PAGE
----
Lasers are coherent light sources routinely employed in optical communications, supermarket checkout tills and in computer printing. To make sure that the laser stably outputs at single wavelengths, conventional lasers exploit specific mode-selection rules to produce a central colour with a narrow bandwidth.

Multimodal lasers are different in that they can simultaneously emit light at different wavelengths. However, for these devices to work, single-colour lasers need to be operated as an array of lasers. This significantly adds to unit costs and, importantly, means that they cannot be integrated in compact photonic devices.

A team led by Teri Odom has now developed the first multimodal laser able to emit light of different colours in a single device. The laser is made of a nanoparticle superlattice integrated with a liquid gain in a platform that offers access to different colours with tuneable intensities depending on the geometric parameters of the lattice.

Nanolasing cavities

The nanoparticles in the device act as nanolasing cavities that support localized optical fields extending tens of nanometres from their surface. When these nanoparticles are arranged in a 2D array, they can then interact with each other to form a new type of photon-plasmon excitation called a lattice plasmon. Plasmons are collective oscillations of electrons on a metal surface.

The cavities are surrounded by a gain medium made of an organic solvent with dye molecules. At certain photonic states (the band edge states), the lattice plasmons stop moving and they can be amplified by stimulated energy transfer from photoexcited dye molecules in the gain to generate coherent laser light. When the amplified light constructively interferes, light can be emitted perpendicular to the nanoparticle array surface at well-defined wavelengths.

Distinct electromagnetic field distributions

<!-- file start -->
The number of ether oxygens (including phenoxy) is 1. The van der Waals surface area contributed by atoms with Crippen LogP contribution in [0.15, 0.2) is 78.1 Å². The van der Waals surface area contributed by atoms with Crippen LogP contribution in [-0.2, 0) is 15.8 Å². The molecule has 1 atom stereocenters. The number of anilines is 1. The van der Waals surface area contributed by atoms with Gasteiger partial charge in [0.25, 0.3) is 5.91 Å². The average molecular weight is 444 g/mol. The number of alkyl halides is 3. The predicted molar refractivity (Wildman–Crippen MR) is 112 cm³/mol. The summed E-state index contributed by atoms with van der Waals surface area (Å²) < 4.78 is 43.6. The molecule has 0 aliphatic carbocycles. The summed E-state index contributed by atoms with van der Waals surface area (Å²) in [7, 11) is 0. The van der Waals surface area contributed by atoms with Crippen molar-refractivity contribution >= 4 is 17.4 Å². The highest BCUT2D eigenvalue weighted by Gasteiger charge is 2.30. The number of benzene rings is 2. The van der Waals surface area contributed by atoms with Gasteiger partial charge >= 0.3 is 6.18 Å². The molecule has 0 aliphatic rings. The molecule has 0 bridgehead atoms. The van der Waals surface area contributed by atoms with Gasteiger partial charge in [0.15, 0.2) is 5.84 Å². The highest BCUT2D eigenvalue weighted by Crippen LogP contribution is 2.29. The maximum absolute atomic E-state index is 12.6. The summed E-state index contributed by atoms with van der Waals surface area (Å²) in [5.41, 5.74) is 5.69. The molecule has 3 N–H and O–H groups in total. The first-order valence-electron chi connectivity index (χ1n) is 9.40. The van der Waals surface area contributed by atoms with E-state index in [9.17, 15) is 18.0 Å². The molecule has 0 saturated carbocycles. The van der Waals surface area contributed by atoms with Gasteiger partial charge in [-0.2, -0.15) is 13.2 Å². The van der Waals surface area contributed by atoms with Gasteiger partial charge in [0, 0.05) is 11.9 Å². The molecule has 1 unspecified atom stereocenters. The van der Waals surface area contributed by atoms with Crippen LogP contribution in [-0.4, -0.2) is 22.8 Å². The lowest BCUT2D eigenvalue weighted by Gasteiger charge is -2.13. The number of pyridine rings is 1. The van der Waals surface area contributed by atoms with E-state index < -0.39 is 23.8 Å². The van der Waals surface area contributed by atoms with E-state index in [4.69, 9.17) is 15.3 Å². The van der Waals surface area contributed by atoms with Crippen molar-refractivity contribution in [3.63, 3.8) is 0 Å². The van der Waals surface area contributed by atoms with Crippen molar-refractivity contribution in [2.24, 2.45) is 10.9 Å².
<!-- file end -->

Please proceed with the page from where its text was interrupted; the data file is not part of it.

The new multimodal devices are better than traditional devices in many ways, says Odom. “In a nanoparticle superlattice, each lasing mode has a distinct electromagnetic field distribution,” she explains. “For example, the field maxima of one mode could be located close to the nanoparticles, while another mode could have its field more concentrated in the region between the particles.”

This means that mode competition for the available gain at any overlapping region is minimized,” she tells nanotechweb.org. “This is typically a problem for multimodal lasers, since all the potential colours can end up collapsing into a single, dominant colour.”

Revolutionizing future laser cavity designs

The lasing beams in the new device can also be finely controlled, she adds. “Varying the nanoparticle superlattice geometry provides us with a robust way to manipulate the emission wavelengths, the angles at which light is emitted from the surface of the device and the numbers of multiple lasing beams. What is more, tuning the nanoparticle size allows us to modulate the output intensity of each lasing peak, something that is not possible in conventional lasers.”

And that is not all: the nanoparticle superlattice can be scaled and integrated with commercial optical devices. “This new-generation single architecture boasting multiple stable and tuneable lasing wavelengths will greatly improve optoelectronic device efficiencies and could revolutionize future laser cavity designs,” says Odom.

According to the Northwestern team, the new multimodal laser could be useful for the laser community interested in reducing the size of multi-wavelength-emitting devices to the nanoscale. It could also benefit researchers in photonics who would like to integrate coherent light sources on optical circuits and study strong light–matter interactions at the nanoscale.

The laser is detailed in Nature Nanotechnology doi:10.1038/nnano.2017.126.